When we talk about attachment styles, one thing which is important to understand is the meaning of attachment. In common language, we understand that the word attachment reflects a close feeling or bonding a person develops with any attachment figure. This attachment object can be anything ranging from any possession or a pet animal to any human figure. When you get attached to something it means that you want to keep that thing with you or we can say, you need that and become dependent on that object. It is metaphorically explained as the addiction is physical, psychological and neurological dependence. In a similar way, attachment ought to be an emotional dependence in which person gets warmly involved. It gets to the level that in the absence of that person you feel empty. Therefore, it gets very difficult for you to get apart.
Formally attachment is defined as an emotional association a child develops with his/ her loved ones. The early years of infant’s life are very important in developing attachment which can reflect individual’s later life emotional experiences in relationships.
Mehwish Mursaleen is MPhil in Clinical Psychology and pursuing her PhD in similar field from Institute of Clinical Psychology, University of Karachi. She has provided mental health services to people having different psychological problems coming from different age groups and backgrounds. Her research work is based on IQ, Emotional Intelligence, Academic achievement and Aggression in adolescents. She also has published case studies on CBT for depression and panic disorder. Her interests are in the areas of counselling, psychotherapy, and psychological assessment.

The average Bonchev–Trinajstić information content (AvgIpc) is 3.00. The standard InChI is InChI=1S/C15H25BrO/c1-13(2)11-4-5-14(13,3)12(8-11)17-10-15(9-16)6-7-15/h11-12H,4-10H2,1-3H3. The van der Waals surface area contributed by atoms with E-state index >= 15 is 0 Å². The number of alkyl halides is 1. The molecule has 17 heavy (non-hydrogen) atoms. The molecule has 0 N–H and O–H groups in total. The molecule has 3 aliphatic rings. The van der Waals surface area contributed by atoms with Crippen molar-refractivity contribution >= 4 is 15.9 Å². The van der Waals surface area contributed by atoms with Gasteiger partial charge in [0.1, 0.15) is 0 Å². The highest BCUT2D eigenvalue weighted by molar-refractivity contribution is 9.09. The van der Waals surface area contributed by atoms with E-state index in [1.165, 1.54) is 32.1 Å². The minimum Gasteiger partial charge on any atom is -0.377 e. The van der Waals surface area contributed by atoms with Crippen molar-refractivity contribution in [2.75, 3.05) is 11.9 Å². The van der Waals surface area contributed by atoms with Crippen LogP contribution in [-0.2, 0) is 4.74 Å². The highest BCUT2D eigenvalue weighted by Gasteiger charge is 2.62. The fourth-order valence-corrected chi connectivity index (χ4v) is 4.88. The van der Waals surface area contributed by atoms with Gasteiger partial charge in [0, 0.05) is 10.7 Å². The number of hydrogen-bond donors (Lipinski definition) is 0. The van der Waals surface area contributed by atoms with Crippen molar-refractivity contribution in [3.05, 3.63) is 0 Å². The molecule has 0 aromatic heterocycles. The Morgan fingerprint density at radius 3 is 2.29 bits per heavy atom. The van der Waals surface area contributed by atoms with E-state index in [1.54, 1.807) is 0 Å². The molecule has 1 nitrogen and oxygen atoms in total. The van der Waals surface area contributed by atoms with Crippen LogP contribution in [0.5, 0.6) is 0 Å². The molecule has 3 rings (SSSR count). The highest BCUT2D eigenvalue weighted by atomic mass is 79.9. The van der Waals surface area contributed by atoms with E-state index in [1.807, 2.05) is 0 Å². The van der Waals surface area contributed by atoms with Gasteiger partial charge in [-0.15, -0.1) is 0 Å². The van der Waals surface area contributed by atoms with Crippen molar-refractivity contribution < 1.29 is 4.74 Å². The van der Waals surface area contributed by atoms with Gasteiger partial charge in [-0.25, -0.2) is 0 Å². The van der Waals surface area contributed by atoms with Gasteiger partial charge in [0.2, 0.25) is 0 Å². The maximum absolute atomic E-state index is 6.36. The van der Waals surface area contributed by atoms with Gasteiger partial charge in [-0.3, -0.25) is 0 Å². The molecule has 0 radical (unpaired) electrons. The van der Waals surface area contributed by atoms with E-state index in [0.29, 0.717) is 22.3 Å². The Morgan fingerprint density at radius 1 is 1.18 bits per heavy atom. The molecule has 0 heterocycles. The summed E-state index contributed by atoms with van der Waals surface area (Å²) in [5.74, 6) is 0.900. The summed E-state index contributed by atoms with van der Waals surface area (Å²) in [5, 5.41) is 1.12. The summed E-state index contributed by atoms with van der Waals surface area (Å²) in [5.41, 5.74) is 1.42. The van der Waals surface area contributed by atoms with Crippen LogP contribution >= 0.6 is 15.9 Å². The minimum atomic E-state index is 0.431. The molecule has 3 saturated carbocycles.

Editor: Mr. Wakeel Murad
Theoretic background of attachment styles
Just like animals have a tendency to seek proximity with their caregiver, theorists studied evolutionary behaviors of a human. Bowlby, J was the first theorists who proposed attachment theory. His theory emphasized the early development of attachment in an infant with his or her caregiver which is likely to impact one’s relationships in later life. The level of trust it develops during childhood is the predictor of future relationship building. According to the Bowlby, in order to develop healthy attachment in later life, at least, one early attachment with a caregiver is essential. Bowlby studied the short-term and long-term nature of human relationships and hence developed a model which deliberates upon how individuals react to the hurt, departure, and danger within the relationship with another person.
A father or mother can be a very good attachment figure if they provide proper care and emotional support to a child in very first few years of life. The trust develops through responsiveness and attention a child receives from his/ her parents. If a sense of security is developed in these crucial years of life then the child feels a sense that at least someone would be there if he/ she faces any threat or hurt. Even at any point of time, a parent is vulnerable to some form of stress and then may not provide such kind of support needed by the child, but an effective parent would be compensating such short disruptions in caregiving through at other times. They timely review and repair any damage in their caregiving. Similarly, if a parent is unavailable or insensitive during this crucial time period, a child can’t recover this gap in the relationship. In such situations, the child is needed to put efforts in creating a balance in their later relationships. This pattern of attachment is hence predictable through the early experiences of the child.